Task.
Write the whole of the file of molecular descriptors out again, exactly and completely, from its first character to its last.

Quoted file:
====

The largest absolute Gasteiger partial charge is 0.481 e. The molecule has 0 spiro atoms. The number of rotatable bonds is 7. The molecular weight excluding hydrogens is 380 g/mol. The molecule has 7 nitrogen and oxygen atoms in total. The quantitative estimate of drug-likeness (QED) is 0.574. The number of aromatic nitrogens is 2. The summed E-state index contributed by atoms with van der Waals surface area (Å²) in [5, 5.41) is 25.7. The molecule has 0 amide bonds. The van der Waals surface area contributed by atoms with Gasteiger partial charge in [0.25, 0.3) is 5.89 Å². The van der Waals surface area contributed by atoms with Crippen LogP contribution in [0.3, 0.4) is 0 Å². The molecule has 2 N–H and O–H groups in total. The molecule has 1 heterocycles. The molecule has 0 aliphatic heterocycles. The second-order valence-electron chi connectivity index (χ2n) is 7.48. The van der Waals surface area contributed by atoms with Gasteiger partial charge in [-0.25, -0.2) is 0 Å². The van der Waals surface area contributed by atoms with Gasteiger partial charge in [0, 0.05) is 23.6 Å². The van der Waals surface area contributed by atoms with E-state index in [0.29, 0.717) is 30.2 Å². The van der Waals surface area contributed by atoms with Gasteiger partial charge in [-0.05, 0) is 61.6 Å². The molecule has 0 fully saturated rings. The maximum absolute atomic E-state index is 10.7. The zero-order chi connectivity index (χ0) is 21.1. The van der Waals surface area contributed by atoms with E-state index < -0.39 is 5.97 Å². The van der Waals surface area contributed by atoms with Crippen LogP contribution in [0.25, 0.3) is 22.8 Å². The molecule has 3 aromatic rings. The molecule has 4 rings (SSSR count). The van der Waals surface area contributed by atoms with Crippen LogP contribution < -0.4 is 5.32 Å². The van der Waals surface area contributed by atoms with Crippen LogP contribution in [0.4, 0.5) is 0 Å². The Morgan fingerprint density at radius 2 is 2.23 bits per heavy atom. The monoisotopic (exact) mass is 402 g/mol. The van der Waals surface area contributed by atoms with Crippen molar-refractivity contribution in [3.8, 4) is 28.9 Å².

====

The largest absolute Gasteiger partial charge is 0.481 e. The molecule has 0 spiro atoms. The number of rotatable bonds is 7. The molecular weight excluding hydrogens is 380 g/mol. The molecule has 7 nitrogen and oxygen atoms in total. The quantitative estimate of drug-likeness (QED) is 0.574. The number of aromatic nitrogens is 2. The summed E-state index contributed by atoms with van der Waals surface area (Å²) in [5, 5.41) is 25.7. The molecule has 0 amide bonds. The van der Waals surface area contributed by atoms with Gasteiger partial charge in [0.25, 0.3) is 5.89 Å². The van der Waals surface area contributed by atoms with Crippen LogP contribution in [0.3, 0.4) is 0 Å². The molecule has 2 N–H and O–H groups in total. The molecule has 1 heterocycles. The molecule has 0 aliphatic heterocycles. The second-order valence-electron chi connectivity index (χ2n) is 7.48. The van der Waals surface area contributed by atoms with Gasteiger partial charge in [-0.25, -0.2) is 0 Å². The van der Waals surface area contributed by atoms with Gasteiger partial charge in [0, 0.05) is 23.6 Å². The van der Waals surface area contributed by atoms with E-state index in [0.29, 0.717) is 30.2 Å². The van der Waals surface area contributed by atoms with Gasteiger partial charge in [-0.05, 0) is 61.6 Å². The molecule has 0 fully saturated rings. The maximum absolute atomic E-state index is 10.7. The zero-order chi connectivity index (χ0) is 21.1. The van der Waals surface area contributed by atoms with E-state index < -0.39 is 5.97 Å². The van der Waals surface area contributed by atoms with Crippen LogP contribution in [0.25, 0.3) is 22.8 Å². The molecule has 3 aromatic rings. The molecule has 4 rings (SSSR count). The van der Waals surface area contributed by atoms with Crippen LogP contribution < -0.4 is 5.32 Å². The van der Waals surface area contributed by atoms with Crippen LogP contribution in [0.4, 0.5) is 0 Å². The Morgan fingerprint density at radius 2 is 2.23 bits per heavy atom. The monoisotopic (exact) mass is 402 g/mol. The van der Waals surface area contributed by atoms with Crippen molar-refractivity contribution in [3.8, 4) is 28.9 Å².